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Introduction
Multi-pathing software provides the intelligence necessary to manage multiple I/O paths between a server and a storage subsystem. Without multi-pathing software, the server operating system presents applications with multiple images of a disk or LUN (one for each I/O path discovered), which can result in data corruption.


At its most basic, multi-pathing software has two main modes of operation. When configured for redundancy, a single path is dedicated to I/O transfer, while other paths are in standby mode. The software manages failover between the I/O paths, thus eliminating the potential for a single point of failure. If connectivity along one path to a storage device is interrupted, the multi-pathing software dynamically switches I/Os to a surviving path, allowing application access to continue unimpeded. The other mode of operation allows for all paths to be utilized for I/O transfer. This can improve performance by leveraging the presence of these multiple paths, increasing the available bandwidth for I/O traffic.


Veritas Storage Foundation Dynamic Multi-pathing Option
Most multi-pathing solutions are developed by storage vendors for their specific brand of storage and, as such, generally cannot service the many various types of storage that exist in many of today’s heterogeneous SAN environments. Unlike these mostly proprietary solutions, Veritas Storage Foundation for Windows Dynamic Multi-pathing is a truly heterogeneous solution which fully integrates with the Microsoft® Multipath I/O (MPIO) architecture, including several Device Specific Modules (DSMs) which provide support for a wide variety of the most popular array families available today from the leading storage vendors. In addition to the benefits of heterogeneity, Veritas Dynamic Multi-pathing offers several advantages over other multi-pathing solutions, such as:

  • GUI/CLI management for heterogeneous storage from a common user interface
  • Array visualization from the GUI
  • SNMP alerts for path failure and recovery
  • Path performance statistics
  • Microsoft WHQL logo qualification
  • Fibre Channel and iSCSI support

Defining multi-pathing and load balancing
Dynamic Multi-pathing operates in two basic modes: Active/Passive mode, where a single path is dedicated to data transfer, while other paths act as failover targets to provide fault tolerance should the primary path fail; and Active/Active mode, where multiple paths are utilized for I/O transfer to provide improved performance through I/O load balancing.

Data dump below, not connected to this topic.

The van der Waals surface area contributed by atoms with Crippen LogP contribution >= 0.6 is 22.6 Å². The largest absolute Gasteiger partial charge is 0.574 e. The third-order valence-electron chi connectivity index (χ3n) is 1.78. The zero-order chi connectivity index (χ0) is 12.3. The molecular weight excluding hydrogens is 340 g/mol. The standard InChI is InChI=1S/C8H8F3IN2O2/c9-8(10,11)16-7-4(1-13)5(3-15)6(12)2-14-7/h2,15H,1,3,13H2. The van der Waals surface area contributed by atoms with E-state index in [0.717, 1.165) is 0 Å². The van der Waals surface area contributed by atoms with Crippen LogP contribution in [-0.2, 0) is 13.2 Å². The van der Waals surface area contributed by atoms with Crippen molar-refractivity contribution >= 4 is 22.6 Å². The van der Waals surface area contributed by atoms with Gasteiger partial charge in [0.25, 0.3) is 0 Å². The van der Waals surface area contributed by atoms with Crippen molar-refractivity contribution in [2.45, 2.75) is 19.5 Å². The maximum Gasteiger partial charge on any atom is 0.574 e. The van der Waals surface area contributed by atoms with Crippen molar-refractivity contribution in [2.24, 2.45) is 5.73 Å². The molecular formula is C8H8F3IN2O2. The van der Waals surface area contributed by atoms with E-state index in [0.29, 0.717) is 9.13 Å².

Active/Passive
In its simplest form, Active/Passive multi-pathing is just that: one active path for I/O traffic, with other paths being passive. However, through special configuration, environments using Active/Passive multi-pathing can also be made to concurrently utilize multiple paths. This is known as Active/Passive Concurrent multi-pathing (also referred to as Dual-Active multi-pathing), and is important in cluster environments that use SCSI-2 protocols. This is accomplished through multi-pathing software that allows for configuring at the device (LUN) level instead of (or in addition to) at the array level. By configuring the preferred path for data transfer at the device level, specific paths can be dedicated to specific LUNs. This allows multiple paths, each configured as the preferred path for its specific LUN, to be used for data transfer. Note that the array also must support this.


Active/Active
Active/Active multi-pathing has more variations than Active/Passive. There are several different load-balancing algorithms available today. Although some of these algorithms may be referred to by different names, their functionality is the same. Table 1 describes some of these algorithms, along with some of their various other acronyms.

Written by: Jeffrey Armorer, Technical Product Manager, Storage and Availabiity Management Group

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Comments

Active/Passive

However, through special configuration, environments using Active/Passive multi-pathing can also be made to concurrently utilize multiple paths. This is known as Active/Passive Concurrent multi-pathing (also referred to as Dual-Active multi-pathing)

 

 

If the above feature is already included in the Active/ Active so why there is a need to introduce the feature to allow traffic flow from both path ?

like

Active/Active mode, where multiple paths are utilized for I/O transfer to provide improved performance through I/O load balancing. 

Is Windows 2008 R2 support for DMP available in new release.